SINGAPORE — Singapore is Asia's greenest metropolis, according to the Asian Green City Index, a study commissioned by Siemens and carried out by the independent Economist Intelligence Unit (EIU).
The EIU analysed the aims and achievements of 22 major Asian cities, including Ha Noi, with respect to environmental and climate protection.
Singapore stood out in particular for its ambitious environmental targets and its efficient approach to achieving them. In other Asian cities as well, environmental awareness and climate protection guidelines were playing an increasingly important role, according to the study.
"The Asian Green City Index supports cities in their efforts to expand their infrastructures on a sustainable basis. We want to enable Asia's up-and-coming urban centres to achieve healthy growth rates coupled with a high quality of life," said Barbara Kux, member of the Managing Board of Siemens AG and the company's Chief Sustainability Officer.
The Asian Green City Index examined eight categories of energy and CO2, land use and buildings, transport, waste, water, sanitation, air quality and environmental governance.
Ha Noi's best results were in the energy and CO2, air quality, and waste categories. Particular strengths in these categories include relatively low estimated CO2 emissions, a high rate of electricity generated from hydropower, and its efforts to set and monitor standards for air pollution. However, the city had significant room for improvement in the categories of transport and water, land use and buildings, sanitation, and environmental governance, according to the study.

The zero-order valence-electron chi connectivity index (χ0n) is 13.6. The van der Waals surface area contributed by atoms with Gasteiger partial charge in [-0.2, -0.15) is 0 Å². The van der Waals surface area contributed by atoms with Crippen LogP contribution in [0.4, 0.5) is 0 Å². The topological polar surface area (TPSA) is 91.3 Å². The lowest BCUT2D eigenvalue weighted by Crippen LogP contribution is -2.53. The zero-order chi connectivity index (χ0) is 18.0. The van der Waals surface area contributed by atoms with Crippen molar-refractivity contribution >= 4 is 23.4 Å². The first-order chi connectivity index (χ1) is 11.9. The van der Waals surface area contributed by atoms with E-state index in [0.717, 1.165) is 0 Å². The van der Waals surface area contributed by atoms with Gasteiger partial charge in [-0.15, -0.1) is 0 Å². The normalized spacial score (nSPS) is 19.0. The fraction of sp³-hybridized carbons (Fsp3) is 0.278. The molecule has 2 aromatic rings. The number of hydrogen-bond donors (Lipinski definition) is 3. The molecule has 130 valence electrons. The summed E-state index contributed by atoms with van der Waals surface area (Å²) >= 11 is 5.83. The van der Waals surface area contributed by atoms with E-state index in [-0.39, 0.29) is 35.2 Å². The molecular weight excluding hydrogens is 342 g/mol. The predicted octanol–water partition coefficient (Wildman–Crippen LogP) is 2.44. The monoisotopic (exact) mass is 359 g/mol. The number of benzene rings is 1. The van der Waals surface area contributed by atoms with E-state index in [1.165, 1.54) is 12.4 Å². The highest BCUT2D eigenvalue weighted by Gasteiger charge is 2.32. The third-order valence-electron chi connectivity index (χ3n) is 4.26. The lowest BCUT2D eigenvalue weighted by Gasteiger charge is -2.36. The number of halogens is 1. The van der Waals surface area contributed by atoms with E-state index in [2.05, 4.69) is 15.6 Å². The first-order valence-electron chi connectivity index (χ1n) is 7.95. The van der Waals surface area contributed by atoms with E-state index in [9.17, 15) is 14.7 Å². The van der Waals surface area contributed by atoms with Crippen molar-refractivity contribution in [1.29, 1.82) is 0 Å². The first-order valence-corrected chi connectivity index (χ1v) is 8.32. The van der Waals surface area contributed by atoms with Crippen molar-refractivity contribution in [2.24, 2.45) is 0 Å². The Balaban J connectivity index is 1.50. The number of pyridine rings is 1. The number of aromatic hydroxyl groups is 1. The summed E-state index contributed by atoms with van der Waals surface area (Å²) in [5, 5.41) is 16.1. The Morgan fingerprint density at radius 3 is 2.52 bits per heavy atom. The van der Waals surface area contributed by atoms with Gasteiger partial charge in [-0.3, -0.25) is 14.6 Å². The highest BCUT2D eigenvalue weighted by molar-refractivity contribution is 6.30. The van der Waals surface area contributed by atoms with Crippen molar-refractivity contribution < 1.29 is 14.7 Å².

"I'm very pleased that Ha Noi, Viet Nam's 1,000-year-old capital, could participate in the Asian Green City Index initiative, and although the overall result was not very good, it will certainly assist the city authorities to better understand where the city is in comparison with other Asian cities and what needs to be improved, thus making more informed and sound decisions on the city's future development", said Erdal Elver, president and CEO of Siemens Viet Nam.
The EIU developed the methodology in co-operation with leading urban experts around the world, including representatives of the Organisation for Economic Co-operation and Development, the World Bank and Asia's regional network of local authorities, CITYNET.
"The study of Asian cities shows one thing very clearly: higher income does not necessarily mean higher resource consumption. While resource consumption increases substantially up to an annual gross domestic product (GDP) of about euro 15,000 (over US$20,000) per capita, it drops again when income rises beyond this," said Jan Friederich, research head of the EIU study. In prosperous Asian cities, environmental awareness was greater and infrastructures more efficient. These cities were actively cutting their consumption of natural resources, thus developing more sustainably. "In addition, cities that performed well in the Index are characterised by their ability to successfully implement environmental projects and consistently enforce regulations," explained Friederich.
According to the study, the biggest challenges facing Asia's cities were air pollution, which was relatively high in all the cities studied, and renewable energies, which on average accounted for just 11 per cent of the total electricity generated in the 22 cities. — VNS